Shriram Transport Finance: Soft Q3 but outlook confident; valuations reasonable
Shriram Transport Finance Company (STFC) reported subdued earnings for Q3 FY19, although management commentary points to better quarters going forward.
Strong future guidance albeit a soft quarter. The management expects assets under management (AUM) to grow 15-18 percent in FY19 (from 14 percent year-to-date), thereby pointing to acceleration in growth in Q4.
The company is also quite confident of achieving 20 percent AUM growth in FY20 as it expects demand for commercial vehicles to bounceback on account of pre-buying ahead of implementation of Bharat Stage-VI (BS-VI) by 2020. The increase in prices due to BS-VI implementation should have a positive rub off on prices in the used vehicle market as well.
Activity level on the ground has improved since mid-January after remaining subdued for a while and this provides medium-term visibility for the business.
The company has raised resources that should provide adequate support for near term growth. It has raised Rs 4,300 crore capital through issue of non-convertible debentures (NCD) and is about to complete raising the remaining Rs 700 crore. For FY20, it has targeted raising Rs 10,000 crore through retail NCDs.
STFC has diversified its borrowing profile and has not seen funding challenges, although cost of funds have seen an increase.
Despite markets seeing some slowdown, collection efficiency remains strong. Gross and net Stage 3 assets (NPAs) remains stable at 8.78 percent and 5.86 percent, respectively, with provision coverage (provisions held against NPAs) hovering around 35 percent.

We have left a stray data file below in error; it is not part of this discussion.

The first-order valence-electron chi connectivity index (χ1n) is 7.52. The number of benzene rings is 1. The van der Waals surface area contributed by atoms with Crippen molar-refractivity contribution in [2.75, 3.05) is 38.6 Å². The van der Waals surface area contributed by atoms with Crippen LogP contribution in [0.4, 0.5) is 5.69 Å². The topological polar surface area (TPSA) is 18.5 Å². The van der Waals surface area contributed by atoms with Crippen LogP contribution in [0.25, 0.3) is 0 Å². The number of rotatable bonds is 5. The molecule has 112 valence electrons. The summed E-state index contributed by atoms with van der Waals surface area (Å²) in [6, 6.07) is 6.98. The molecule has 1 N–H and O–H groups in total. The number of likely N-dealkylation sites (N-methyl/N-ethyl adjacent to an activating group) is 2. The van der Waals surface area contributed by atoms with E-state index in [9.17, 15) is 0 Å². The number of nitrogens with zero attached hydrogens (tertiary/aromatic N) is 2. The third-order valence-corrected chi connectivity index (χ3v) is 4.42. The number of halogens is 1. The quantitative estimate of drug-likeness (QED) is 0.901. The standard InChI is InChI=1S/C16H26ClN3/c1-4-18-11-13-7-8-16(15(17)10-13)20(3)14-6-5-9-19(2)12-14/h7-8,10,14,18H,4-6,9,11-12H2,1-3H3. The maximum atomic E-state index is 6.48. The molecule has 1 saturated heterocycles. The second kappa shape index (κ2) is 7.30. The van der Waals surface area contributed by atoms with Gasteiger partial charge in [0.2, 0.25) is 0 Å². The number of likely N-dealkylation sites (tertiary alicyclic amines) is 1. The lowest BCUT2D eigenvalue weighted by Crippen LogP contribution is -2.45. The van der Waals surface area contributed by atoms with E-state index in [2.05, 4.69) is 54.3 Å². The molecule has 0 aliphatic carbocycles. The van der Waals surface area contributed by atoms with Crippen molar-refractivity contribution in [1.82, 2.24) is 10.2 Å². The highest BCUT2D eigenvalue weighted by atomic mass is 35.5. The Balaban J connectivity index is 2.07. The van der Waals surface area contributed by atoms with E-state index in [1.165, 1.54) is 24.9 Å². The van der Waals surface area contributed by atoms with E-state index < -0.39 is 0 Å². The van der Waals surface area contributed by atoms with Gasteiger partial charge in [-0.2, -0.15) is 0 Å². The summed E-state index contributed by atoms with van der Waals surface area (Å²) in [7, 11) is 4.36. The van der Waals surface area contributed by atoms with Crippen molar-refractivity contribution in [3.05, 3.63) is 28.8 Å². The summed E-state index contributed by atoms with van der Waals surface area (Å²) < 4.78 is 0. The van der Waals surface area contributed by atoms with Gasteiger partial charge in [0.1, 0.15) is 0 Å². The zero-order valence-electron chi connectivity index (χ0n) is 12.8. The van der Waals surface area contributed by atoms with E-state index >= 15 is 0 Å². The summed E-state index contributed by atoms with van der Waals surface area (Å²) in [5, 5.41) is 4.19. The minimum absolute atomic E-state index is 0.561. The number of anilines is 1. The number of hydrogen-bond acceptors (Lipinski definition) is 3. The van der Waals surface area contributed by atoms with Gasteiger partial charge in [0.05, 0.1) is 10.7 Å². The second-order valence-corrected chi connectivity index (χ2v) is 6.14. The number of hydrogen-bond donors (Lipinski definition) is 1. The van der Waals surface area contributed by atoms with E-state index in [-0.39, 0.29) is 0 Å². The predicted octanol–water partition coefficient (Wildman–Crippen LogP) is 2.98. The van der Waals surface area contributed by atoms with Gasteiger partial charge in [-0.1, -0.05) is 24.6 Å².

The entity remains well capitalised with capital adequacy ratio (CAR) at 19.72 percent.
Growth in AUM decelerated 14 percent year-on-year from over 20 percent growth seen in the preceding two quarters. The management took a conscious decision to preserve cash amid a challenging environment. It increased its lending rate and reduced the loan-to-value ratio, which had put a brake on growth, especially for new commercial vehicles and business loans.
Notwithstanding the increase in lending rates in recent times, the increase in cost of funds resulted in compression of net interest margin by 13 basis points (100 bps= 1 percentage point) YoY and eight basis points sequentially to 7.44 percent.
Festive demand was subdued in the quarter under review and that had an impact on recent performance. The company alluded to slowdown in infrastructure activities in the quarter gone by and continued lack of momentum in real estate activities, which is a big demand driver for commercial vehicles.
The company has access to external commercial borrowing (ECB) to the tune of $350 million in case if wants additional resources.
Most of its markets/geographies are stable and Kerala has staged a recovery. Only certain parts of Madhya Pradesh and Maharashtra have been affected by drought conditions.
The company sold loans worth Rs 5,386 crore through securitisation and assignments in Q3. Securitisation is conversion of a loan into marketable securities for raising cash by selling them to other investors.
Amid the crisis engulfing the non-banking financial company (NBFC) space in the aftermath of the Infrastructure Leasing & Financial Services (IL&FS) default, the stock has underperformed.
The company is entering a seasonally strong period and liquidity in the balance sheet will clearly give it an advantage over peers. The medium term outlook is promising for this niche entity. The correction in the stock price has rendered valuation attractive at 1.5 times FY20 estimated adjusted book. Investors may find the current weakness a right opportunity to accumulate the stock.